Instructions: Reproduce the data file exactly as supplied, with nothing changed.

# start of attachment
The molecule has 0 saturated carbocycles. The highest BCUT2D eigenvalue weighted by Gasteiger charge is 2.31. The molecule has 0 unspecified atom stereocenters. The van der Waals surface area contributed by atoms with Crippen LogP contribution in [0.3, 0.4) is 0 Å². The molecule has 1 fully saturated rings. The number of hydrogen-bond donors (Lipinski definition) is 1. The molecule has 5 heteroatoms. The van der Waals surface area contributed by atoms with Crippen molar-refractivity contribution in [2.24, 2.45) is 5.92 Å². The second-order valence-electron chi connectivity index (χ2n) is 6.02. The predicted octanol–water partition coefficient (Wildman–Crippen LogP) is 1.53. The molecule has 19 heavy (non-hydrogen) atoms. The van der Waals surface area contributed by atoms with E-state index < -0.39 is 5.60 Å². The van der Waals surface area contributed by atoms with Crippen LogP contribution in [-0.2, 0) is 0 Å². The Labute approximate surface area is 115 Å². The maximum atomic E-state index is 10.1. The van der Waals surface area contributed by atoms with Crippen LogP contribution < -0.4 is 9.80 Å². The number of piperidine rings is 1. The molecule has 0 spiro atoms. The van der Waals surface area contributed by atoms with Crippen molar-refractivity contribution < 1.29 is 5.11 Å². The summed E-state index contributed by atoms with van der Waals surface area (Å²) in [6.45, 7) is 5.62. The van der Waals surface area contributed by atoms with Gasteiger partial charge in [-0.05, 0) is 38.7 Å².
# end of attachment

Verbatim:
The molecule has 0 saturated carbocycles. The highest BCUT2D eigenvalue weighted by Gasteiger charge is 2.31. The molecule has 0 unspecified atom stereocenters. The van der Waals surface area contributed by atoms with Crippen LogP contribution in [0.3, 0.4) is 0 Å². The molecule has 1 fully saturated rings. The number of hydrogen-bond donors (Lipinski definition) is 1. The molecule has 5 heteroatoms. The van der Waals surface area contributed by atoms with Crippen molar-refractivity contribution in [2.24, 2.45) is 5.92 Å². The second-order valence-electron chi connectivity index (χ2n) is 6.02. The predicted octanol–water partition coefficient (Wildman–Crippen LogP) is 1.53. The molecule has 19 heavy (non-hydrogen) atoms. The van der Waals surface area contributed by atoms with E-state index < -0.39 is 5.60 Å². The van der Waals surface area contributed by atoms with Crippen LogP contribution in [-0.2, 0) is 0 Å². The Labute approximate surface area is 115 Å². The maximum atomic E-state index is 10.1. The van der Waals surface area contributed by atoms with Crippen LogP contribution < -0.4 is 9.80 Å². The number of piperidine rings is 1. The molecule has 0 spiro atoms. The van der Waals surface area contributed by atoms with Crippen molar-refractivity contribution < 1.29 is 5.11 Å². The summed E-state index contributed by atoms with van der Waals surface area (Å²) in [6.45, 7) is 5.62. The van der Waals surface area contributed by atoms with Gasteiger partial charge in [-0.05, 0) is 38.7 Å².